The first time I went to Oklahoma City, I was wondering, how am I going to do this? I’m a Muslim player, I pray 5 times a day, fast, eat halal food. So when I got to OKC, I told the chefs, the organization, I’m a Muslim, I need to do this, this, this. They were so respectful.
Legal experts discussed Erdogan’s eligibility to serve as president, because of questions about his college education. Other have questioned the fairness of the elections and there are allegations of electoral fraud. But aside from this, if the Turkish people elect a shepherd as their leader, I respect their choice. But personally I don’t see Erdogan is fit to be president.
In an exclusive interview with FRANCE 24, Fethullah Gulen admitted meeting a key figure in Turkey’s July 2016 attempted coup. But the Turkish cleric said that a mere visit from one of his followers isn’t proof he orchestrated the failed coup.
Fethullah Gulen repeated his declaration that he has never been involved in any coup-plotting. “I never thought that he could go so bad,” said Mr. Gulen, who said that the Turkish president was unleashing mass hysteria inside the country. “Some parts of Turkish society have lost their ability to think.”
It seems that there is no one left to say “enough” to Erdogan, most of the people who tried to stop him before are now in jail, and if the opposition can’t find a way to defend the civilian and constitutional rights then it’s completely useless. Some of them used to ignore the regime’s injustice just because they weren’t targeted by its actions, but they didn’t know that it will get to them one day as well.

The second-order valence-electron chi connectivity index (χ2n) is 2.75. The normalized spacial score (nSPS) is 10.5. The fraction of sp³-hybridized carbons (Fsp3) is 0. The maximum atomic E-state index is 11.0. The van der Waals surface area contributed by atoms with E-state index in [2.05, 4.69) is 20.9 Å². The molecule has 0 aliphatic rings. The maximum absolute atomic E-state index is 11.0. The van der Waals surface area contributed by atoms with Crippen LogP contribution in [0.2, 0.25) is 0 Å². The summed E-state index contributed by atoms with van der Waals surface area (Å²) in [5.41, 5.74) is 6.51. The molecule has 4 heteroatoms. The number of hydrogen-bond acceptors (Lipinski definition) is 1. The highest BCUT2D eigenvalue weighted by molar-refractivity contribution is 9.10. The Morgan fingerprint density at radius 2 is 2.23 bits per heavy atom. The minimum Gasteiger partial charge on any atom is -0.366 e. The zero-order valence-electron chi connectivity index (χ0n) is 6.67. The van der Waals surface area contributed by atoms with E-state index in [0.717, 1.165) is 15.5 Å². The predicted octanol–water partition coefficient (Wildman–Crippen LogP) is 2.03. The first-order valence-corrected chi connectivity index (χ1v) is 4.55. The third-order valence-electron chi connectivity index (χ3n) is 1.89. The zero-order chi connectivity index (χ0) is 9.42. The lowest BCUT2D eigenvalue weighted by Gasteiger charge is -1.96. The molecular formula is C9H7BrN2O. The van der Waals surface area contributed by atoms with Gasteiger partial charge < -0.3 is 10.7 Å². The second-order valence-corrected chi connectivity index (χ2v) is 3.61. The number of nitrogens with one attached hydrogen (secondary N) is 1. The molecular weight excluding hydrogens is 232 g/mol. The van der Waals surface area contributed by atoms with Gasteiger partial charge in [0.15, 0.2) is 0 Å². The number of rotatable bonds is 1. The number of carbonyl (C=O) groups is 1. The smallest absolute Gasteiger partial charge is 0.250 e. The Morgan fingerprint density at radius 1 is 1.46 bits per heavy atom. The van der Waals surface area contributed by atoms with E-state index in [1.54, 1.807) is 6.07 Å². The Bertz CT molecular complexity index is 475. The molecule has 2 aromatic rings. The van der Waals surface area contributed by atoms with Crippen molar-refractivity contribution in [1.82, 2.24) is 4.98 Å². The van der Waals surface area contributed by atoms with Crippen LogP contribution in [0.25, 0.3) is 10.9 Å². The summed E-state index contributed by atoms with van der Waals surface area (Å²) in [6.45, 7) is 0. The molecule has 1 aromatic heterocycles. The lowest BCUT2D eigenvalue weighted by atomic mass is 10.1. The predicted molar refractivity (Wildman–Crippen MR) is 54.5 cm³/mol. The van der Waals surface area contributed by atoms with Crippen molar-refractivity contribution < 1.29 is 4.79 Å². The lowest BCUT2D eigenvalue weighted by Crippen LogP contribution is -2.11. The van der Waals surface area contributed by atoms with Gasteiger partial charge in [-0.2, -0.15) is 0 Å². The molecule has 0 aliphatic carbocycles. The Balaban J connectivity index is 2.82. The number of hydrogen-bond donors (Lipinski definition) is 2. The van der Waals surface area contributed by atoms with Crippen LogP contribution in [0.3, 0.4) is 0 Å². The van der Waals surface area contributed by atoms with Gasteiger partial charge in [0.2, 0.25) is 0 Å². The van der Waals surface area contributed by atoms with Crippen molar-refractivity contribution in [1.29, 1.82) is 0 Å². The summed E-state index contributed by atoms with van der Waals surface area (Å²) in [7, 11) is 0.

“If they ask me what my final wish is,” Gulen added, “I would say the person who caused all this suffering and oppressed thousands of innocents, I want to spit in his face.” When asked if he was referring to Erdogan, he replied: “It can’t be anyone else. He is the oppressor.”
He has become a joke, albeit a dangerous one. He has become Muammar Qadhafi. Turkey is dangerously polarized. We know from Turkish political history that such polarization often leads to violence. I fear that Turkey is headed to a prolonged period of civil conflict if not civil war.
If members of Hizmet have done anything wrong, since they are in Nigeria, the Turkish government, through its embassy here can report them with hard evidence to the Nigerian security service. The fact that they have resorted to underhand tactics means they have nothing credible against these innocent fellows.
There is a rule-of-law in the United States and a process which the president simply does not have the power to short-circuit. If Gulen is turned over, however, I suspect relations will get worse because the extradition will convince Erdogan that blackmail and bluster work.
Even before the coup attempt in July, the judiciary was being essentially taken over by [then] PM Tayyip Erdogan. When the attempted coup occurred in July, within 24 hours there were arrest warrants for almost 3,000 judges. And it’s very clear, and in fact it’s been admitted by the deputy chair of the High Council [of Judges and Prosecutors, the body that selects and assigns judges], that that list of judges had existed for years.
Right now, all critical voices are silenced in Turkey and only the voice of those in power is heard. Consequently both Turkish people and outside observers are misled. The misperception about the coup continues because there is only one voice. The government interprets everything according to their calculations. They are using this event to express the antipathy they already had against Hizmet movement. The coup attempt is serving to justify their plans to persecute Hizmet movement.
You insist your movement is peaceful, not political. But multiple sources tell me that Hizmet has a dark side — where individuals are carefully groomed to enter government and related professions with the intent of an ultimate takeover. Is this true? If not, is it possible that these sorts of activities are happening without your knowledge?
Hizmet is an Islamic movement with activities in more than 180 countries. To its followers, the gulenists, Gulen — a man with swallow feet and low voice who says he spends most of his time praying and studying — is a democrat in favor of the Turkish democratization.